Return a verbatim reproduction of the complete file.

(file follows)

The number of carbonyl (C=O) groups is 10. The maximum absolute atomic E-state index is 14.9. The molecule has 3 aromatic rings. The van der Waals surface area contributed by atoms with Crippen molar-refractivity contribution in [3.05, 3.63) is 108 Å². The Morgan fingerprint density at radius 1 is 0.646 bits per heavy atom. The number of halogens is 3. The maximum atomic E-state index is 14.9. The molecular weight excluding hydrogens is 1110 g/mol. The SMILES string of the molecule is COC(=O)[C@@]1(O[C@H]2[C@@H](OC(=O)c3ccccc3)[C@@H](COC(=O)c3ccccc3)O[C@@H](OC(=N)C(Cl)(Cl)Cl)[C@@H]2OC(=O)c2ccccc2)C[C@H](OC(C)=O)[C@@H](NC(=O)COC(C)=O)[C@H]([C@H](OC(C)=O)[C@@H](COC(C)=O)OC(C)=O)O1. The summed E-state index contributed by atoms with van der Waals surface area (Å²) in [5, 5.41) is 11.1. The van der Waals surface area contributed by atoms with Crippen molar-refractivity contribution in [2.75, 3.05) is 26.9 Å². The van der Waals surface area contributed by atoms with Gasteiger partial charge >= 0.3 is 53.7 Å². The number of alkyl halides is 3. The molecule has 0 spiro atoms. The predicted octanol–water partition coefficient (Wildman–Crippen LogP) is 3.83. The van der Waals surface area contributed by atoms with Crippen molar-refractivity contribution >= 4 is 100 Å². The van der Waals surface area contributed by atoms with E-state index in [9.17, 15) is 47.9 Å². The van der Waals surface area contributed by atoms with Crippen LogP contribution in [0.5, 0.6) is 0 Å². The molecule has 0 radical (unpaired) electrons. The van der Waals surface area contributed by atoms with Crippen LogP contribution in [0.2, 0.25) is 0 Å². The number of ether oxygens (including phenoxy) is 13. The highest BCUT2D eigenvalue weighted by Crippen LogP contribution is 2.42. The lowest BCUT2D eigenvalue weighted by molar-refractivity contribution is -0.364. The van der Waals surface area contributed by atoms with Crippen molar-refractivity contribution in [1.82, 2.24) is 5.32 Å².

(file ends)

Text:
The number of carbonyl (C=O) groups is 10. The maximum absolute atomic E-state index is 14.9. The molecule has 3 aromatic rings. The van der Waals surface area contributed by atoms with Crippen molar-refractivity contribution in [3.05, 3.63) is 108 Å². The Morgan fingerprint density at radius 1 is 0.646 bits per heavy atom. The number of halogens is 3. The maximum atomic E-state index is 14.9. The molecular weight excluding hydrogens is 1110 g/mol. The SMILES string of the molecule is COC(=O)[C@@]1(O[C@H]2[C@@H](OC(=O)c3ccccc3)[C@@H](COC(=O)c3ccccc3)O[C@@H](OC(=N)C(Cl)(Cl)Cl)[C@@H]2OC(=O)c2ccccc2)C[C@H](OC(C)=O)[C@@H](NC(=O)COC(C)=O)[C@H]([C@H](OC(C)=O)[C@@H](COC(C)=O)OC(C)=O)O1. The summed E-state index contributed by atoms with van der Waals surface area (Å²) in [5, 5.41) is 11.1. The van der Waals surface area contributed by atoms with Crippen molar-refractivity contribution in [2.75, 3.05) is 26.9 Å². The van der Waals surface area contributed by atoms with Gasteiger partial charge >= 0.3 is 53.7 Å². The number of alkyl halides is 3. The molecule has 0 spiro atoms. The predicted octanol–water partition coefficient (Wildman–Crippen LogP) is 3.83. The van der Waals surface area contributed by atoms with Crippen molar-refractivity contribution >= 4 is 100 Å². The van der Waals surface area contributed by atoms with E-state index in [9.17, 15) is 47.9 Å². The van der Waals surface area contributed by atoms with Crippen LogP contribution in [0.5, 0.6) is 0 Å². The molecule has 0 radical (unpaired) electrons. The van der Waals surface area contributed by atoms with Crippen LogP contribution in [0.2, 0.25) is 0 Å². The number of ether oxygens (including phenoxy) is 13. The highest BCUT2D eigenvalue weighted by Crippen LogP contribution is 2.42. The lowest BCUT2D eigenvalue weighted by molar-refractivity contribution is -0.364. The van der Waals surface area contributed by atoms with Crippen molar-refractivity contribution in [1.82, 2.24) is 5.32 Å².